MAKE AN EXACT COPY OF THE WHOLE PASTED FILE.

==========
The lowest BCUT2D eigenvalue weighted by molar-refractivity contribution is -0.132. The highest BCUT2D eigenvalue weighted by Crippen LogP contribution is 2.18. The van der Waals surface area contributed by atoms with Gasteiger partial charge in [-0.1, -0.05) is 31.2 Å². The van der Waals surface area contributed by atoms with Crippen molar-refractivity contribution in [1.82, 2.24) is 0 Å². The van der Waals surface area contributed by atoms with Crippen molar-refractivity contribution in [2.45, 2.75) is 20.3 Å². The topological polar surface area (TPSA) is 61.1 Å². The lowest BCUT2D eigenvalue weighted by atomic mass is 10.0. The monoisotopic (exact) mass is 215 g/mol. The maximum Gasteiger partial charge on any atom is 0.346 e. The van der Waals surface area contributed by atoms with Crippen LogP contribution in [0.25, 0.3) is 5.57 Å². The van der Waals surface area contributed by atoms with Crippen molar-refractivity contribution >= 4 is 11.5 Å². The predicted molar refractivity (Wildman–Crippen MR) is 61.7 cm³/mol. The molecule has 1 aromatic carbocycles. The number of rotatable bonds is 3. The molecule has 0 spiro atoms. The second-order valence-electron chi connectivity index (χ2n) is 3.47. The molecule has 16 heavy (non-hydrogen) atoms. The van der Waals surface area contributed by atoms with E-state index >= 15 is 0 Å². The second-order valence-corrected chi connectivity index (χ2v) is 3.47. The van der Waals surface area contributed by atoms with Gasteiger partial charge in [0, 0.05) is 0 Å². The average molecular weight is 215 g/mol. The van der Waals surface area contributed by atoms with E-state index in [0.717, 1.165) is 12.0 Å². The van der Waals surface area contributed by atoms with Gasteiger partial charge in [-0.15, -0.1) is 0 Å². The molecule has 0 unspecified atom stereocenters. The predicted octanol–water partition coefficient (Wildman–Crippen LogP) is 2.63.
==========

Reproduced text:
The lowest BCUT2D eigenvalue weighted by molar-refractivity contribution is -0.132. The highest BCUT2D eigenvalue weighted by Crippen LogP contribution is 2.18. The van der Waals surface area contributed by atoms with Gasteiger partial charge in [-0.1, -0.05) is 31.2 Å². The van der Waals surface area contributed by atoms with Crippen molar-refractivity contribution in [1.82, 2.24) is 0 Å². The van der Waals surface area contributed by atoms with Crippen molar-refractivity contribution in [2.45, 2.75) is 20.3 Å². The topological polar surface area (TPSA) is 61.1 Å². The lowest BCUT2D eigenvalue weighted by atomic mass is 10.0. The monoisotopic (exact) mass is 215 g/mol. The maximum Gasteiger partial charge on any atom is 0.346 e. The van der Waals surface area contributed by atoms with Crippen LogP contribution in [0.25, 0.3) is 5.57 Å². The van der Waals surface area contributed by atoms with Crippen molar-refractivity contribution >= 4 is 11.5 Å². The predicted molar refractivity (Wildman–Crippen MR) is 61.7 cm³/mol. The molecule has 1 aromatic carbocycles. The number of rotatable bonds is 3. The molecule has 0 spiro atoms. The second-order valence-electron chi connectivity index (χ2n) is 3.47. The molecule has 16 heavy (non-hydrogen) atoms. The van der Waals surface area contributed by atoms with E-state index >= 15 is 0 Å². The second-order valence-corrected chi connectivity index (χ2v) is 3.47. The van der Waals surface area contributed by atoms with Gasteiger partial charge in [0, 0.05) is 0 Å². The average molecular weight is 215 g/mol. The van der Waals surface area contributed by atoms with E-state index in [0.717, 1.165) is 12.0 Å². The van der Waals surface area contributed by atoms with Gasteiger partial charge in [-0.15, -0.1) is 0 Å². The molecule has 0 unspecified atom stereocenters. The predicted octanol–water partition coefficient (Wildman–Crippen LogP) is 2.63.